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Interviews, essays and commentary published by The Dance Current.

Wednesday, April 28, 2010



Interview by Megan Andrews
Photos by Jeremy Mimnagh

Susanna Hood / Photo by Jeremy Mimnagh

Artistic director of her Toronto-based interdisciplinary performance company, hum, Susanna Hood is a choreographer, performer, director and teacher working at the intersection of dance and sound. Her collaborative projects as well as her own choreography and music compositions have been presented throughout Toronto, nationally, and internationally on stage and in film since 1991. She is the recipient of various awards including the 1998 K.M. Hunter Emerging Artists Award in Dance, the 2006 Dora Mavor Moore Award for Outstanding Performance in Dance for her solo show She’s gone away and, most recently, the 2008 Victor Martyn Lynch-Staunton Award for Outstanding Achievement in Dance.

In your artistic statement in the May 2010 print issue you state: “My passion lies in using the body to express its most intimate experience of emotion in movement and sound.” What have you come to understand about this experience through your work?

Our bodies speak in many ways, and who we are at our most basic and primordial level lives in our cells. I don’t fully understand it, but there is something about moving and sounding combined that has the potential to bring a very pure version of that intimate, unadulterated self out to play. It’s unwieldy and volatile and extremely direct. Engaging in this way keeps the human, in all its nuanced subtlety, in the room as we work. It’s this vibration that I learn to interpret during the course of a process, and the better I get at understanding it, the more the work speaks to me and tells me what is necessary.

Susanna Hood / Photo by Jeremy Mimnagh

In your artistic statement, you talk about your interest in exploring and revealing new processes and explorations in dance, music/sound and the interplay between the two. You say: “This kind of hybrid work by its very nature forces both creators and viewers to question and investigate their points of view.” What, for you, is the significance of this questioning?

It’s very important to me that the needs of the work, as opposed to my personal needs, come first and foremost. Sometimes that line is a bit blurry, especially at the beginning of a process. But eventually, the work has a life of its own that demands fulfillment, and it’s my job, with my collaborators, to discover what’s necessary and to meet those needs. In that regard, we often need to create ways of working and develop tools that are perhaps new to us, and maybe even challenge what we thought we knew. I believe that this is how we grow, both in the studio and in life in general.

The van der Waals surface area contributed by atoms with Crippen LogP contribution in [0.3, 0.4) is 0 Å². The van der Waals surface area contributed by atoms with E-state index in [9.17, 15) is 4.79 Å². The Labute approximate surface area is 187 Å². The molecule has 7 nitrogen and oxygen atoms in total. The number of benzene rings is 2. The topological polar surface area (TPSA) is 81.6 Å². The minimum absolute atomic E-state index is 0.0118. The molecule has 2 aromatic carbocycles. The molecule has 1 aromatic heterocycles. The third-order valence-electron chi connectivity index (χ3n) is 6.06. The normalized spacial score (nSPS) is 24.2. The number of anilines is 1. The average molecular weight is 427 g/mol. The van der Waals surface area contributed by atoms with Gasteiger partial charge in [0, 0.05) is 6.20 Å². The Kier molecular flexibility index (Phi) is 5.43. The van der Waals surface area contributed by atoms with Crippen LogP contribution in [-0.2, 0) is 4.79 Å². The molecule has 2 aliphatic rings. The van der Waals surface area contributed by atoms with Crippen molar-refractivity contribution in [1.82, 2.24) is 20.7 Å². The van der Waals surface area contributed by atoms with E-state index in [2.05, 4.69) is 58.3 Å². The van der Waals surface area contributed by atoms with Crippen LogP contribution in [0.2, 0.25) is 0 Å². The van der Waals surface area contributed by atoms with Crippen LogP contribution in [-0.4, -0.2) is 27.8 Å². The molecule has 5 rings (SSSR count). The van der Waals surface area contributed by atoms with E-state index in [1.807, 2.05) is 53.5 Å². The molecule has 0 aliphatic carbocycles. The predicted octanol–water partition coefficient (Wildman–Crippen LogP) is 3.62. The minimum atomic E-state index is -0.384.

Alanna Kraaijeveld and Dan Wild / Photo by Jeremy Mimnagh

Having worked extensively on self-solo material, I wonder how you select performers for group pieces. What do you look for in the dance artists you choose to work with?

Working with other interpreters is relatively new for me, so I am still discovering all the desirable and necessary traits for a fruitful collaboration. Certainly, the ability to work collaboratively and to fully engage one’s own imagination is essential, especially as improvisation is a large part of the initial stages of my process. I prize maturity and complexity in a performer, but above all, an open mind and a hungry fearlessness to push one’s own boundaries and to work deeply and intimately. These are all things that I demand equally of myself, expecting not perfection but a rigour of intent. Because of the vocabulary I use, a strong background in movement and vocal work are assets, though vocal training is part of the process itself. And seeing that the work I’m making increasingly encompasses narrative, some experience in theatre or willingness to engage in a theatrical approach is useful. I like people to be themselves. It is the individuals in the room and what they bring to the work that inspires me. I owe a huge debt of gratitude to all the performers who have contributed to the making of Shudder, most especially Alanna and Dan.

Susanna Hood, Dan Wild and Alanna Kraaijeveld / Photo by Jeremy Mimnagh

You have expressed your belief in the value of long-term investment in a work, and have completed at least two residencies for this project, which has been several years in the making. In each of your residencies, first at Montréal Danse and then at Le Groupe Dance Lab in Ottawa, what were the primary questions or discoveries you made that moved you forward in your process?